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Monthly Archives: May 2014

Lecture: The American Health System Dysfunctions

Lecture: The American Health System Dysfunctions

Yesterday, I attended a well-thought out, fact-and-numbers-based lecture given by Dr. Ken Osgood at the Unitarian Universalist Church in Las Vegas, the full title being the following:

The American Health System Dysfunctions – How We Got Here and What Needs To Be Done To Fix It

Speaking as someone with extensive experience with the US Healthcare system’s dysfunctions (and having to pay with no small amounts of money and time to resolve them), this was a presentation I could sink my teeth into where I learned quite a bit.

The lecture’s format traced the last 100 years of the American Healthcare System, how it came about and how it became the monster it is today. At the end, the presenter gave us all practical ways to effect changes in the system itself, starting from the patient’s perspective (i.e, the way it should be, but not the way it currently is). The message I got loud and clear: the system originated with us, and it has only grown out of control with our permission.

During the lecture, I learned that in America, we almost had a single-payer system. Nearly 100 years ago in 1920, a vote on a national healthcare system – akin to those in Europe and other nations – failed by a count of six votes.

If I could go back in time, no tellin’ what I’d do.

Flash forward to 1945 and a World War II-winning US, defined by a highly-skilled workforce that US industry could not afford to compensate accordingly and voila! We got socked with our employer-based healthcare system, with employer healthcare benefits coming in as an alternative to reasonable pay. Following that in 1965 came the introduction of the “third wheel” between patient and provider in the form of the fiscal intermediary concept. At the time, this included Medicare and Medicaid and has grown to include insurance companies, lawyers, courts, legislators (and legislation), hospital systems and others all grabbing at pieces of the big pie.

Here are some of the results of too many fingers in that pie, the figures shocking, but not surprising:

  • 23% of the insurance premium payments you spend your hard-earned dollars on go to nothing more than processing money.
  • Doctors in the 1970s saw patients for 10 minutes or more per visit. It is currently down to two minutes. (I’ll note here that the doctor whose wrong prescription for antibiotics in my case saw me for all of two minutes – and it was these two minutes that changed my life forever. A simple gram negative/gram positive test was indicated, but not done.)
  • Per Dr. Osgood, if the US Healthcare System worked well, it would consume less than 8% of the US Gross Domestic Product. It is currently at 19+%.

I’ll let you do the math on that last one as to how much of our GDP is simply attributable to health-related corruption and waste.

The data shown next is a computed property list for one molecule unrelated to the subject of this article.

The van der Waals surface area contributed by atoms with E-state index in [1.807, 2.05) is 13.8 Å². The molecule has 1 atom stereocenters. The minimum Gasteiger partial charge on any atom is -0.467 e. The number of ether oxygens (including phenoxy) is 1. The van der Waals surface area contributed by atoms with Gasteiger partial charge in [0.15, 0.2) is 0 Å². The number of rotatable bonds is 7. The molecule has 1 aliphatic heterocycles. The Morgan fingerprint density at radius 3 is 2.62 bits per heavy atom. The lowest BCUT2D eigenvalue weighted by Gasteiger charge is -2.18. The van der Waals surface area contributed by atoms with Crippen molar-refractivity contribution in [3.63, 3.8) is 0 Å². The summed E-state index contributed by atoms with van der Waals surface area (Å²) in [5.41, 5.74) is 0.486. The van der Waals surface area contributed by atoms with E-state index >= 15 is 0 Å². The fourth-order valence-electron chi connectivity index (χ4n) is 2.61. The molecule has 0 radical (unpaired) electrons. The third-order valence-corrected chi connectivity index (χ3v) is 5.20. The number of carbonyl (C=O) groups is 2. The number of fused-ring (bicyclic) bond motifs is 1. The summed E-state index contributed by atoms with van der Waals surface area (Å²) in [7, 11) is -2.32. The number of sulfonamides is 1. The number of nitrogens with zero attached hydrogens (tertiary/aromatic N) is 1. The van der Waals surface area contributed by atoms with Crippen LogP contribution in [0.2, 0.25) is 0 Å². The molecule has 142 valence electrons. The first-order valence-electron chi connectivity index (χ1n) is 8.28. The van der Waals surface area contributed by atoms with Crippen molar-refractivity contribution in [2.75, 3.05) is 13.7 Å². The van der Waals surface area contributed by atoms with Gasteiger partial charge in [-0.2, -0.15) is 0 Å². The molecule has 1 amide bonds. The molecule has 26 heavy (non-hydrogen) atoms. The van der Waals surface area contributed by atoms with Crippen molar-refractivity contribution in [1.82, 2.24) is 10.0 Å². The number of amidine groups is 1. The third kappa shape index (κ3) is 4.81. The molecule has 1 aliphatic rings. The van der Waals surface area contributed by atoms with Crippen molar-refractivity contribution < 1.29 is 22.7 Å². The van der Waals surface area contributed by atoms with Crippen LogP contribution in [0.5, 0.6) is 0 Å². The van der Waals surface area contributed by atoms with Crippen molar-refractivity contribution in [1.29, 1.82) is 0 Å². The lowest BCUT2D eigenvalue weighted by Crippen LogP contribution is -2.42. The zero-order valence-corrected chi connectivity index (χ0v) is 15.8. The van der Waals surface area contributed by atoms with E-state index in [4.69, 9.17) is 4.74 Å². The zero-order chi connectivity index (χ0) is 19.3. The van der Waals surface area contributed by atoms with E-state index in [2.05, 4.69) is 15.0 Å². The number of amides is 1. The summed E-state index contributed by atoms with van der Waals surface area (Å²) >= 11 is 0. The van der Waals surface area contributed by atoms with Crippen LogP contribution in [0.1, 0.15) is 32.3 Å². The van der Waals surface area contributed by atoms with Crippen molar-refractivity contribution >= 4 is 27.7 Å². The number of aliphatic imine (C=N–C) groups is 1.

There are also structural issues preventing effective healthcare delivery – one, too many hospital beds, and two, too many physicians. From the presentation:

  • The current number of hospital beds-to-population ratio is 3/1000, while less than 2/1000 is the actual need level.
  • The current physician-to-population ratio is 220/100,000, while Kaiser Permanente’s model produces better than average outcomes at 125/100,000.

Using deductive logic, is it any wonder we are so damn marketed to in this country over healthcare? There is too much of a supposedly good thing, but somehow less of a real choice for all of us, so when I say the system is rigged (and this is my fallback expression regarding US Sick’n’Pay), there are the facts to back it up.

Dr. Osgood’s lecture concluded with the concept of a Medical Home – that is, a single-point-of-entry system for patients with features including continuity along with patient-centered, comprehensive and compassionate care. And importantly, one that doesn’t divide (and therefore fracture) its delivery system among so many entities that it makes it difficult to establish a qualitative, long-term relationship with a caring, ethical and well-educated healthcare practitioner where trust can be built.

This brought his final point home: that it is up to us to insist on what we need from doctors and from the system. Namely that We the People need to forge that long-term relationship with a good provider, and minimize the use of urgent care, hospitals and others as much as possible, in other words, put the family physician back where he or she belongs.

We need to be writing down all our questions (and insisting they are all answered while on a visit). And we’d be wise to have an advocate along for the ride when we deal with the system (I always bring someone along to doctor’s and other medical visits just so I have a witness). And I’ll chime in here with my usual: doctors as guides, not gods, with treatment options covering the whole spectrum, not just what’s promoted by Big Pharma.

All in all, this was one of the more memorable lectures I’ve seen on this subject matter, and it was delivered with care by Dr. Osgood, who actually had the audacity to apologize to me for the system after I told him my story.

Yours in Good Health,

Alison